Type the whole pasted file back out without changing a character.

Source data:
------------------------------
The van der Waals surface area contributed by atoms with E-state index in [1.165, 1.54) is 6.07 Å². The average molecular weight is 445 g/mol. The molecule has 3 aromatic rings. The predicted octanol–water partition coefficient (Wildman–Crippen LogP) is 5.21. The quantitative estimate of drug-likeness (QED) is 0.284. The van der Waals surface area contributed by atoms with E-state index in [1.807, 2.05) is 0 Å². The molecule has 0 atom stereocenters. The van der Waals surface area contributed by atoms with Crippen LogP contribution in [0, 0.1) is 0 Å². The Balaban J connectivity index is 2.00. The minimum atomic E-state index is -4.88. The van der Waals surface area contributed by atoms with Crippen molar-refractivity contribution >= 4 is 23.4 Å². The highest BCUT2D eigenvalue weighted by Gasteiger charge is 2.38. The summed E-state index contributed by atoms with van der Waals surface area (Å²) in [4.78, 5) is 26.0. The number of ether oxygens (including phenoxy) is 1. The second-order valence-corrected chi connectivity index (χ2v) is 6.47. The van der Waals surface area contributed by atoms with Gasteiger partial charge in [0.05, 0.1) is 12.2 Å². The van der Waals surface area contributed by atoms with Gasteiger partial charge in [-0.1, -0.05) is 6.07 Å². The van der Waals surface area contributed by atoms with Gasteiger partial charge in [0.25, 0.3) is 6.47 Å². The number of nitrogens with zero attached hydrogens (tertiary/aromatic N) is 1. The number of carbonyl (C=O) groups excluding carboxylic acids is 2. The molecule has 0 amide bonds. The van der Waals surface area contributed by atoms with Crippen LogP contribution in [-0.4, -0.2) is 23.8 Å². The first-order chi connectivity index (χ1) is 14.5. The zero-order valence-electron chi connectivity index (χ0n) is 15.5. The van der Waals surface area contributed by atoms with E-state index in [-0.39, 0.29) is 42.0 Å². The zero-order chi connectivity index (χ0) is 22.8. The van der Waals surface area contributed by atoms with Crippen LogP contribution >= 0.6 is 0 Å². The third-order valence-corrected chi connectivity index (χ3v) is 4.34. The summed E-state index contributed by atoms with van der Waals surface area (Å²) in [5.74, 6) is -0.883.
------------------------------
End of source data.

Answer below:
The van der Waals surface area contributed by atoms with E-state index in [1.165, 1.54) is 6.07 Å². The average molecular weight is 445 g/mol. The molecule has 3 aromatic rings. The predicted octanol–water partition coefficient (Wildman–Crippen LogP) is 5.21. The quantitative estimate of drug-likeness (QED) is 0.284. The van der Waals surface area contributed by atoms with E-state index in [1.807, 2.05) is 0 Å². The molecule has 0 atom stereocenters. The van der Waals surface area contributed by atoms with Crippen LogP contribution in [0, 0.1) is 0 Å². The Balaban J connectivity index is 2.00. The minimum atomic E-state index is -4.88. The van der Waals surface area contributed by atoms with Crippen molar-refractivity contribution >= 4 is 23.4 Å². The highest BCUT2D eigenvalue weighted by Gasteiger charge is 2.38. The summed E-state index contributed by atoms with van der Waals surface area (Å²) in [4.78, 5) is 26.0. The number of ether oxygens (including phenoxy) is 1. The second-order valence-corrected chi connectivity index (χ2v) is 6.47. The van der Waals surface area contributed by atoms with Gasteiger partial charge in [0.05, 0.1) is 12.2 Å². The van der Waals surface area contributed by atoms with Gasteiger partial charge in [-0.1, -0.05) is 6.07 Å². The van der Waals surface area contributed by atoms with Gasteiger partial charge in [0.25, 0.3) is 6.47 Å². The number of nitrogens with zero attached hydrogens (tertiary/aromatic N) is 1. The number of carbonyl (C=O) groups excluding carboxylic acids is 2. The molecule has 0 amide bonds. The van der Waals surface area contributed by atoms with Crippen LogP contribution in [-0.4, -0.2) is 23.8 Å². The first-order chi connectivity index (χ1) is 14.5. The zero-order valence-electron chi connectivity index (χ0n) is 15.5. The van der Waals surface area contributed by atoms with E-state index in [-0.39, 0.29) is 42.0 Å². The zero-order chi connectivity index (χ0) is 22.8. The van der Waals surface area contributed by atoms with Crippen LogP contribution >= 0.6 is 0 Å². The third-order valence-corrected chi connectivity index (χ3v) is 4.34. The summed E-state index contributed by atoms with van der Waals surface area (Å²) in [5.74, 6) is -0.883.